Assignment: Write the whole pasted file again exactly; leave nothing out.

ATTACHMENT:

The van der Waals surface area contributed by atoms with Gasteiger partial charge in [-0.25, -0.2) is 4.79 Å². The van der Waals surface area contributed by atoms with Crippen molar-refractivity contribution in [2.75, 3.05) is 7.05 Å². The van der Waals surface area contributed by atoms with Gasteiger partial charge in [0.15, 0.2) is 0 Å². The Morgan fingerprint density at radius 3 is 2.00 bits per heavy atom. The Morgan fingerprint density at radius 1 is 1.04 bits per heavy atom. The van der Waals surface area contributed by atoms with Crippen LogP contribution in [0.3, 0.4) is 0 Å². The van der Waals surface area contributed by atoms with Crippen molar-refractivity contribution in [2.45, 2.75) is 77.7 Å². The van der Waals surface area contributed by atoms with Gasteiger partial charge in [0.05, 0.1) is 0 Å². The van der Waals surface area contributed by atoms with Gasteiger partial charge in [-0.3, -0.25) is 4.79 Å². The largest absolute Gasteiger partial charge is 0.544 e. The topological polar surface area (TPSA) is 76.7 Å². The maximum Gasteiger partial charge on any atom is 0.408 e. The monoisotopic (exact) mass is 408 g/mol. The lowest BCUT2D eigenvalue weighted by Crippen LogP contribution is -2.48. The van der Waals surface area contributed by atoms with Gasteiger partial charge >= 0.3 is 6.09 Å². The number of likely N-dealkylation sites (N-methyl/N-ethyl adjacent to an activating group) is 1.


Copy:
The van der Waals surface area contributed by atoms with Gasteiger partial charge in [-0.25, -0.2) is 4.79 Å². The van der Waals surface area contributed by atoms with Crippen molar-refractivity contribution in [2.75, 3.05) is 7.05 Å². The van der Waals surface area contributed by atoms with Gasteiger partial charge in [0.15, 0.2) is 0 Å². The Morgan fingerprint density at radius 3 is 2.00 bits per heavy atom. The Morgan fingerprint density at radius 1 is 1.04 bits per heavy atom. The van der Waals surface area contributed by atoms with Crippen LogP contribution in [0.3, 0.4) is 0 Å². The van der Waals surface area contributed by atoms with Crippen molar-refractivity contribution in [2.45, 2.75) is 77.7 Å². The van der Waals surface area contributed by atoms with Gasteiger partial charge in [0.05, 0.1) is 0 Å². The van der Waals surface area contributed by atoms with Gasteiger partial charge in [-0.3, -0.25) is 4.79 Å². The largest absolute Gasteiger partial charge is 0.544 e. The topological polar surface area (TPSA) is 76.7 Å². The maximum Gasteiger partial charge on any atom is 0.408 e. The monoisotopic (exact) mass is 408 g/mol. The lowest BCUT2D eigenvalue weighted by Crippen LogP contribution is -2.48. The van der Waals surface area contributed by atoms with Gasteiger partial charge >= 0.3 is 6.09 Å². The number of likely N-dealkylation sites (N-methyl/N-ethyl adjacent to an activating group) is 1.